An unspoken sentiment underpins the historic-preservation movement: the widely held conviction that it is worth saving old buildings from demolition because whatever will replace them is likely to be not as good. It’s hardly a lofty ideal, but it is the result of too many lost masterpieces: H.H. Richardson’s Marshall Field’s store, Charles McKim’s Pennsylvania Station, Frank Lloyd Wright’s Larkin Building. It is no coincidence that all these buildings date from the late 19th or early 20th centuries, when the quality of materials and construction was higher than today—even in run-of-the-mill buildings. That is why the public debate, four years ago, over the fate of 2 Columbus Circle in New York was unusual: The building in question was completed in 1964.
The architect of 2 Columbus Circle was Edward Durell Stone (1902-78), who studied at Harvard and MIT, set up shop in New York, and was responsible for the original Museum of Modern Art. * In the 1950s, Stone broke with orthodox International Style Modernism and produced a series of buildings that incorporated ornamental screens, decorative motifs, and rich materials. Like Wright’s late work, Stone’s iconoclastic buildings made him an architectural renegade. Clients liked his work, however, and provided him with a steady of flow of prominent commissions, including the Florida State Capitol, the U.S. Embassy in New Delhi, and the Kennedy Center for the Performing Arts in Washington, D.C. 2 Columbus Circle, which was originally the Gallery of Modern Art, built for the millionaire Huntington Hartford, was classic Stone: a vertical Venetian palazzo supported on delicate scalloped columns with a white-marble facade perforated by scores of tiny portholes.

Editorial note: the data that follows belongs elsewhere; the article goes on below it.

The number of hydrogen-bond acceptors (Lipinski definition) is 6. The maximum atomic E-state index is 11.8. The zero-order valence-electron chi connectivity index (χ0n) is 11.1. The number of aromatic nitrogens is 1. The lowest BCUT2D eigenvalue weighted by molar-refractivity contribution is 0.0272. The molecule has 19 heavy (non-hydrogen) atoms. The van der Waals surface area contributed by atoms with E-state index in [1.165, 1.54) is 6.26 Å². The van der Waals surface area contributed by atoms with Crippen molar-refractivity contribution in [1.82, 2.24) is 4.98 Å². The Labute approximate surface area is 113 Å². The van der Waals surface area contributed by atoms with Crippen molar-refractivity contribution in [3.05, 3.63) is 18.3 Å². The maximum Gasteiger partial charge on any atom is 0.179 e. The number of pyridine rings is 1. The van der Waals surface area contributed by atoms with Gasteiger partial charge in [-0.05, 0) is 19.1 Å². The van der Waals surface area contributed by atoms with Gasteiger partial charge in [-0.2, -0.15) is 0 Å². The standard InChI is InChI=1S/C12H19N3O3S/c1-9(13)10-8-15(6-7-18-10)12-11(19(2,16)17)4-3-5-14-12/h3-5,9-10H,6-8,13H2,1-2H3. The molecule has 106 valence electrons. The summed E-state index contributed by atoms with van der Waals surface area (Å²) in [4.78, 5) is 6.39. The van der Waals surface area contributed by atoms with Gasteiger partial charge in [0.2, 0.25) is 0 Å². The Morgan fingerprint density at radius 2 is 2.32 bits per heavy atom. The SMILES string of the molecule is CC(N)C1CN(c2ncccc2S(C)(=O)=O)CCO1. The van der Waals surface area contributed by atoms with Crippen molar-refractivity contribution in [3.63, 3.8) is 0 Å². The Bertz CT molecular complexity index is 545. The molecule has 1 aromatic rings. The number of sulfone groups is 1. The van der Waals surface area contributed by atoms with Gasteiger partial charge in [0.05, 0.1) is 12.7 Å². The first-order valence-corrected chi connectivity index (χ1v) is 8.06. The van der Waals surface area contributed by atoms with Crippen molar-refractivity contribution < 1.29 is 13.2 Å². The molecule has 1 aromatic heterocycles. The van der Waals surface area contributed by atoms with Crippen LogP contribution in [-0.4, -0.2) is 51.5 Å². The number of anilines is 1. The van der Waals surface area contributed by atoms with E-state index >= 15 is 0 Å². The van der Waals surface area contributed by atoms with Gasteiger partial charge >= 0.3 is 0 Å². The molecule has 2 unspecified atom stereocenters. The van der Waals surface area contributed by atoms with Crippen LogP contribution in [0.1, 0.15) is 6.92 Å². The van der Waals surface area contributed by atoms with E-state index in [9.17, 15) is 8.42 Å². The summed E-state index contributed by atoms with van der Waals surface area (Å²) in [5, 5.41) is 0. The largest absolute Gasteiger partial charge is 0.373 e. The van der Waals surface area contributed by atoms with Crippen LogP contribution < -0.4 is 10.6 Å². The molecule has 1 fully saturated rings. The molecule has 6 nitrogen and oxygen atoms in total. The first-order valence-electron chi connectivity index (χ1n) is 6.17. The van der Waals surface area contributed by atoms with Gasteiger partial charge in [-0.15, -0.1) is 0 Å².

By 2004, the idiosyncratic building on Columbus Circle had become an integral part of New York’s urban landscape, which is why there was such an outcry when the Museum of Arts and Design announced that it planned to destroy Stone’s facade as part of its renovation. I was one of many who defended the old building. “Stone’s building, though not a masterpiece, is something equally valuable—a rarity, representing an unusual and interesting moment in the history of architecture,” I wrote. “Which is why it would be such a shame if 2 Columbus Circle were given a terra-cotta wrapping, or any other up-to-date alteration.”
Well, Stone’s building got its wrapping, after all. The newly refurbished area around the Columbus Circle fountain was full of people the day I was there. Young tourists, mostly Europeans judging from their speech, were taking pictures of the new building. What did they see? The Museum of Arts and Design, designed by Brad Cloepfil of the Portland, Ore., firm Allied Works Architecture, reminds me of those trendy eyeglasses favored by some architects: fashionably inscrutable and mildly intimidating. It also feels like an alien presence. Stone’s curved facade deferred to the geometry of Columbus Circle, but the new version, though still curved, does its best to ignore the 70-foot granite column. Slots appear at random, and a continuous ribbon of fritted glass zigzags down the building, graphic effects that belong more to the packaging of consumer products than to architecture. At the base, several of Stone’s original Venetian columns are preserved behind murky glass like body parts in formaldehyde. As for the glazed terra-cotta tiles of the exterior, they are dull and lifeless and make even the slick steel-and-glass facade of the Time-Warner Center next door look lively. The new Museum of Arts and Design is artsy and designy, but it is not good architecture, and it makes me miss Stone’s winsome palazzo all the more.
Correction, Feb. 2, 2009: The article originally misspelled Stone’s name; it is Durell, not Durrell. (Return to the corrected sentence.)